In short, they suffer collateral damage.

 

4. Dried Up Soil

Another sign of Aloe Vera dehydration is dried-up soil. You will need to confirm this, though, for sometimes there still may be water in the pores at the bottom, yet none above.

If you touch the aloe vera plant's soil and it is dry, it is another indication of underwatering
If you touch the aloe vera plant’s soil and it is dry, it is another indication of underwatering

You will know dried soil when you touch some. 

It also leans on the fact that some plants need more water for them to thrive than others. But dried up soil, nonetheless, will affect the ability of roots to take in and transport water. 

 

5. Brittle Roots

Obviously, roots suffer the most when a plant is dehydrated. They turn brittle when they cannot draw water from the soil anymore.

Brittle roots in an aloe vera plant is a sure sign that is is suffering from major dehydration
Brittle roots in an aloe vera plant is a sure sign that is is suffering from major dehydration

In the absence of water, their texture changes, and they harden.

Roots turning brittle is the last call – your Aloe plant has suffered major dehydration.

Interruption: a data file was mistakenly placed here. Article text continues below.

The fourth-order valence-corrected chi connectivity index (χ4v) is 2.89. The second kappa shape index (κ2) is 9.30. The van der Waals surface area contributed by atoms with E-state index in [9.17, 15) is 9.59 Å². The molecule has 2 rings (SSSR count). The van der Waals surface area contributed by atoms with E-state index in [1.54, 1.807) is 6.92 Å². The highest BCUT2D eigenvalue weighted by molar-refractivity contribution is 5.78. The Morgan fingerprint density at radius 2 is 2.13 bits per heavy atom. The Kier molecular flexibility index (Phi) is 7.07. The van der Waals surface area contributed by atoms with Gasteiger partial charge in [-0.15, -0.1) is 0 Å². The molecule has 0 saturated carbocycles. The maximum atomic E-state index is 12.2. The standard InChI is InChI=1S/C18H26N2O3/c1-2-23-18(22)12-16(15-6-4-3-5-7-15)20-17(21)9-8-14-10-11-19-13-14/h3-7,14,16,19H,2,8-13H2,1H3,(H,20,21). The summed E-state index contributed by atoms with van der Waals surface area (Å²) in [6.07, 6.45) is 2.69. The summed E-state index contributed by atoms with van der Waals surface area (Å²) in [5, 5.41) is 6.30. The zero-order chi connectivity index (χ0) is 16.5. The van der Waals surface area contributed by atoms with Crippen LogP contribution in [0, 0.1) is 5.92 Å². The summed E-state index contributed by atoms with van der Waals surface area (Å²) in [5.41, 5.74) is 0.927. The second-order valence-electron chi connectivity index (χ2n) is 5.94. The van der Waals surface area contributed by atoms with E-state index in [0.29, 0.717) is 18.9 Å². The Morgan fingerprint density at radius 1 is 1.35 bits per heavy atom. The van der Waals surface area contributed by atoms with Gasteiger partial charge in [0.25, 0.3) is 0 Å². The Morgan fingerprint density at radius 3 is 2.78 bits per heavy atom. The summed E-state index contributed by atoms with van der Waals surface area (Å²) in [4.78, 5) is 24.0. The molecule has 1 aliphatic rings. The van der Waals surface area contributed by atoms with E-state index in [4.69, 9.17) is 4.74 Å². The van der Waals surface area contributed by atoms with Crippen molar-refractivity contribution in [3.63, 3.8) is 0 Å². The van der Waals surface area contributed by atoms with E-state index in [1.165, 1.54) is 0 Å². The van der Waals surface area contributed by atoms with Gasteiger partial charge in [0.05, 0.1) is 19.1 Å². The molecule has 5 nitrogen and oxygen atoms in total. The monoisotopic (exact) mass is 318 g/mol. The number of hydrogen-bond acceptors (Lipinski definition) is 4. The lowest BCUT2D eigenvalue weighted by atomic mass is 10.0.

Saving an Underwatered Aloe Plant

An Aloe plant needs sufficient watering for it to flourish. To promote healthy growth, one must not deviate from a well-maintained growing schedule.

Since we can take only preventative measures, you will need to act fast if you start to notice any of the symptoms we have listed above. 

Follow the steps below. 

 

1. Take the Plant Out from the Pot

The first and foremost thing that needs doing is taking the underwatered Aloe Vera plant from the soil.

The first thing that you should do to save your underwatered aloe plant is to take it out of its pot
The first thing that you should do to save your underwatered aloe plant is to take it out of its pot

How can you do this?

Turn the pot upside down and ever-so-gently pat the bottom so that the plant comes outside. 

 

2. Immerse the Roots In Water

Fill a bowl with water, then immerse the roots of your Aloe plant in it for at least 2 days.

Immerse the roots of the underwatered aloe vera plant in water for 2 days to allow it to recover
Immerse the roots of the underwatered aloe vera plant in water for 2 days to allow it to recover

Severe dehydration is hard to recover from. Immersing the roots in water – purified, cold water – is the only way to aim at minimizing the damage.

This will also help your plant to go back to square one, a clean slate if you will. 

 

3. Cut Off All Discolored Parts

The discoloration will only grow. You need to cut off any discolored part from the leaves to nip the discoloration in the bud.

Trimming off the discolored tips helps the aloe vera plant recover from underwatering as the discoloration feeds off the nutrients
Trimming off the discolored tips helps the aloe vera plant recover from underwatering as the discoloration feeds off the nutrients

This discoloration feeds off nutrients – same as the healthy leaves. Pruning them means you are preventing their growth. 

 

4. Choosing a Well-Drained Soil